Making meals is easier than it looks. About 20 Hermiston middle schoolers have spent the last four weeks learning that in the inaugural middle school cooking class at Hermiston High School.
Angie Treadwell, who works with the OSU Extension program, coordinated the class with Hermiston High School teacher Susie Cobb and a few high school students. Students spent the once-per-week class learning about the basics of nutrition, and how to make some simple snacks and meals from scratch.
On the last day of class, students learned about added sugars, looking at the amount of sugar in Dutch Bros. coffee drinks and flavored yogurt. They then learned how to make their own fruit yogurt, using frozen fruit and a little sugar, granola and apple cinnamon muffins.
“You can give them lectures about nutrition, but helping them learn hands-on, through taste and touch, is better,” Treadwell said.
Lidia Ortiz, a seventh grader at Sandstone Middle School, said this was her first time cooking, and she was surprised by some of the things she learned.
“Dutch Bros. (drinks) had more sugar than I expected,” she said.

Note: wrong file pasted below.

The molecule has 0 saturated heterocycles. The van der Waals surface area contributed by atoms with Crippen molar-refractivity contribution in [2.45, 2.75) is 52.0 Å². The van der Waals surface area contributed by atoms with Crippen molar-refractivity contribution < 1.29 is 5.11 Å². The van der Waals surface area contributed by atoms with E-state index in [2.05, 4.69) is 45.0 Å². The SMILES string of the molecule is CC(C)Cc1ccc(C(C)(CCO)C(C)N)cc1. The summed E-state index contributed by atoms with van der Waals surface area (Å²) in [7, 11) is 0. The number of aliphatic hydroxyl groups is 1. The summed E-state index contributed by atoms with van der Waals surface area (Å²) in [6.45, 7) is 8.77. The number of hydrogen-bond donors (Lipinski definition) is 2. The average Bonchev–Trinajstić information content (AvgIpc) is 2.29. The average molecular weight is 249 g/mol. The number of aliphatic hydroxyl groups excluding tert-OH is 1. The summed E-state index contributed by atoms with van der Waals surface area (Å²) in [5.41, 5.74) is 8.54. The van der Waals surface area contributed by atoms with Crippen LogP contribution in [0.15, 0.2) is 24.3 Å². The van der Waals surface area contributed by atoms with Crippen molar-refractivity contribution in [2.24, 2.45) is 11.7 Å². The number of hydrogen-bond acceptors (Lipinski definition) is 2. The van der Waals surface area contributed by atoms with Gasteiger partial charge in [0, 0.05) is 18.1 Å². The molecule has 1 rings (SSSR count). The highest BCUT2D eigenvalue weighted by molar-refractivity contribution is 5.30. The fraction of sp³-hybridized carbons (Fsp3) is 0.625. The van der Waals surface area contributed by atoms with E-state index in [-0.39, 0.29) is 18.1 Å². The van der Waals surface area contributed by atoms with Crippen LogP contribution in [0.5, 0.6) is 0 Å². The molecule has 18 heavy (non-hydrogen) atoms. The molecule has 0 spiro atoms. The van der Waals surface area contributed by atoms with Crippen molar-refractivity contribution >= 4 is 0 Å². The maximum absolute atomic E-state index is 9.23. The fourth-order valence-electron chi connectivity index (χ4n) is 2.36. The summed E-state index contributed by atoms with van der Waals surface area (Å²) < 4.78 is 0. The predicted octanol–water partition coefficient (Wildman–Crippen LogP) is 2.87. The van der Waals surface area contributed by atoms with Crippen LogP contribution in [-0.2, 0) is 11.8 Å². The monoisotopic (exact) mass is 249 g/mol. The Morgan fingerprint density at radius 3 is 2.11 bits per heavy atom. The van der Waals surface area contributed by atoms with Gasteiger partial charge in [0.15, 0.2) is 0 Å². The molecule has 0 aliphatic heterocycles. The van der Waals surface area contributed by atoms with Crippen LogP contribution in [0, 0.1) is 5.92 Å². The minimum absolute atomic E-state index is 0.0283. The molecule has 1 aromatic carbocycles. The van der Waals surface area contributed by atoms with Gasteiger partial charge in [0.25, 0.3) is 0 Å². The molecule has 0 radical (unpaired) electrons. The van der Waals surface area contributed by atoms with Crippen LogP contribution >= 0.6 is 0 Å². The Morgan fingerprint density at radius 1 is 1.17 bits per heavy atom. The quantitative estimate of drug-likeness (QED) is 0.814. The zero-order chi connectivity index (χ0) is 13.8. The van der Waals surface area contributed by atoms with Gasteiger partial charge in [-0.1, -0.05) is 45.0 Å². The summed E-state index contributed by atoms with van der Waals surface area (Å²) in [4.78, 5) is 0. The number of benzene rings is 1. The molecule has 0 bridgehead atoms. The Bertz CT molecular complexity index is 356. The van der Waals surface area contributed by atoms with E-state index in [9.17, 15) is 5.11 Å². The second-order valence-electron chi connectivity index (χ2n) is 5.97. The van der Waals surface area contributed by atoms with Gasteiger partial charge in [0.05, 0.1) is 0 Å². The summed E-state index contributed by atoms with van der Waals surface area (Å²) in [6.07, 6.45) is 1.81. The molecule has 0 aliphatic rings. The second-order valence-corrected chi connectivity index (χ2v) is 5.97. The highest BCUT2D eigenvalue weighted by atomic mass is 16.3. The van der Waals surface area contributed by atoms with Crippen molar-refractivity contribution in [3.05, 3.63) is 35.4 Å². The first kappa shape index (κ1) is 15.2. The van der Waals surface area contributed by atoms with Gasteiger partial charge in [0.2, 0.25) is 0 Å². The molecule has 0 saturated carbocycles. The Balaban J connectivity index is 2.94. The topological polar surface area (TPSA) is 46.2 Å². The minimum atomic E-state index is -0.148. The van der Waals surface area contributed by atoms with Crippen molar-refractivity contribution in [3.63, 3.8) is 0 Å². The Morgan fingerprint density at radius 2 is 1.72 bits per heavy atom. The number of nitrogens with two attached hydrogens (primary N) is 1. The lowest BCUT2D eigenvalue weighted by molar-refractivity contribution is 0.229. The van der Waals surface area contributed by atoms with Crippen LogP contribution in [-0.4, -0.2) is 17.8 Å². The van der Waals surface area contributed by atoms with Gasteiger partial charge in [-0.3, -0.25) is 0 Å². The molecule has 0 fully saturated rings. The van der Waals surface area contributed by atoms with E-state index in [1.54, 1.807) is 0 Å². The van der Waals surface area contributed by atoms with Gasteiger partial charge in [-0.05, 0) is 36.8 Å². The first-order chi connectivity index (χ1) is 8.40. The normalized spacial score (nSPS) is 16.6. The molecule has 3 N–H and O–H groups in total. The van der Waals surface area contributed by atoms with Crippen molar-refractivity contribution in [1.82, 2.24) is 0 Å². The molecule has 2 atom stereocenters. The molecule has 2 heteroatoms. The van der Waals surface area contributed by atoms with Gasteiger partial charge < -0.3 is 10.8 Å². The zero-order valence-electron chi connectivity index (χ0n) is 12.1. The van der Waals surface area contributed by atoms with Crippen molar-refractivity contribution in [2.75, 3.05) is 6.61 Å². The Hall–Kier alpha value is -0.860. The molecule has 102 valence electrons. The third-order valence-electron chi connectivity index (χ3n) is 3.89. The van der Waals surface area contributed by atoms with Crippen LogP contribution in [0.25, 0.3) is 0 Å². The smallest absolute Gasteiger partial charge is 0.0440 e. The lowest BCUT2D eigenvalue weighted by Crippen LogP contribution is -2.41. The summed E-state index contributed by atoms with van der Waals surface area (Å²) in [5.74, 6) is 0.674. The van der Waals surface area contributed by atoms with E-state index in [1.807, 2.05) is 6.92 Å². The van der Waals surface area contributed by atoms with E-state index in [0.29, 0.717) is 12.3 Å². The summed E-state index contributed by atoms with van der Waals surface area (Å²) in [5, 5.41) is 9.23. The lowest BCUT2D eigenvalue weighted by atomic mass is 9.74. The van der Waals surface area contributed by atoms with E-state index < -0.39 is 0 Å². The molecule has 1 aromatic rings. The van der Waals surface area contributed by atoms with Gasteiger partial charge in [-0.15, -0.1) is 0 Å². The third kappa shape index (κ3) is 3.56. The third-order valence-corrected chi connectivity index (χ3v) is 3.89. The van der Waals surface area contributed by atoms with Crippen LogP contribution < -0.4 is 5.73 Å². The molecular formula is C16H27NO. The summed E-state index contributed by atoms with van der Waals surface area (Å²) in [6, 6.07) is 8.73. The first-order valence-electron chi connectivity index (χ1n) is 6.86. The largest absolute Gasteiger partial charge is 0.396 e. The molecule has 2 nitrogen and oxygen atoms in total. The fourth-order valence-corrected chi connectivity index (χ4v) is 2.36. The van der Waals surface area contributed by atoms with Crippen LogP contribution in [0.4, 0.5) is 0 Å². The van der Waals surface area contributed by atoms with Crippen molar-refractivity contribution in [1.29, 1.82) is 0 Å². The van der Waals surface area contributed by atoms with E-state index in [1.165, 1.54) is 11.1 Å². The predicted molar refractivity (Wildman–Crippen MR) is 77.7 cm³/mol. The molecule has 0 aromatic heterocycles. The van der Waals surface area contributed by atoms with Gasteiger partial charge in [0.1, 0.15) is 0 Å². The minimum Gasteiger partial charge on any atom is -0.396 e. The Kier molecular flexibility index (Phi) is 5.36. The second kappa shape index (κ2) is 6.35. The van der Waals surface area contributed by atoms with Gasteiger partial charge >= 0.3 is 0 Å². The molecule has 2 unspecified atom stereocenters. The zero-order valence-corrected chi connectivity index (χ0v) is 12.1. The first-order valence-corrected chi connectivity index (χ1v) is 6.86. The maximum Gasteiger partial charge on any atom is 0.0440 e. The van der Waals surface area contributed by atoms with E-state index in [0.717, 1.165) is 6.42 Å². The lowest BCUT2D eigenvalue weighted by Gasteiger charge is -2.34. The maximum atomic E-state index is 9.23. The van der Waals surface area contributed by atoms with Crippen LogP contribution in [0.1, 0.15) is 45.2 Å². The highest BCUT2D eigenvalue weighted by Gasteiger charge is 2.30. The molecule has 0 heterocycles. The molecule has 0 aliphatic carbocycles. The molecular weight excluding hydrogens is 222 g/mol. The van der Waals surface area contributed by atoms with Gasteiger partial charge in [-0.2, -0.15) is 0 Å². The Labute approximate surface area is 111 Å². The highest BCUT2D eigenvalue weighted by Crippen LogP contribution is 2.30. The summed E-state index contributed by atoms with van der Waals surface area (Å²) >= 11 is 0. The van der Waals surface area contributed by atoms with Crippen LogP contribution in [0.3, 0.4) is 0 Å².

Ortiz was making apple cinnamon muffins, with some help from Avery Treadwell and Monica Hernandez, the high schoolers who had the idea to start the class.
“I know a lot of younger kids don’t know how to cook meals, so we wanted them to be able to cook healthier meals and snacks,” said Treadwell. She said they taught students how to make cookies, pancakes and muffins, as well as soup, from scratch.
“When they’re at home, they can actually cook something simple and healthy,” Hernandez said.
Cobb, who teaches family and consumer sciences at the high school, said some students come into the class with basic cooking skills, but the majority have no experience.
“They learn how to cook food so they don’t only have to eat out of a box,” she said. “A lot of the time, when you don’t know what you’re eating, you end up eating a pile of chemicals.”
She said she tries to incorporate nutrition lessons directly into what the students are doing.
“We made pancakes with six to seven ingredients,” she said. She picked up a box of prepared pancake mix.
“If you look at this box, it has 20 to 25 ingredients. Most of them are fillers or so it will last,” said Cobb.
She said they also discuss the cost of buying healthy foods.
“Many people think it’s cheaper to eat fast food, but it’s not. It’s not just the financial cost, but the cost to your body.”
Cobb said she teaches students about using food preserved in different ways.
“You can buy things that are fresh now, like raspberries, but there’s a hefty cost, and they’re transported. You don’t know what the standards are,” Cobb said. “When you buy things that are sourced closer, they may be frozen, but they’re from here. Sometimes frozen or canned is better.”
She said she hopes they will be able to host more classes. The day after the deadline for signing up for the class, Cobb said she got 20 more applications.
“And at the high school level, I’ve had no trouble getting kids to volunteer,” she said.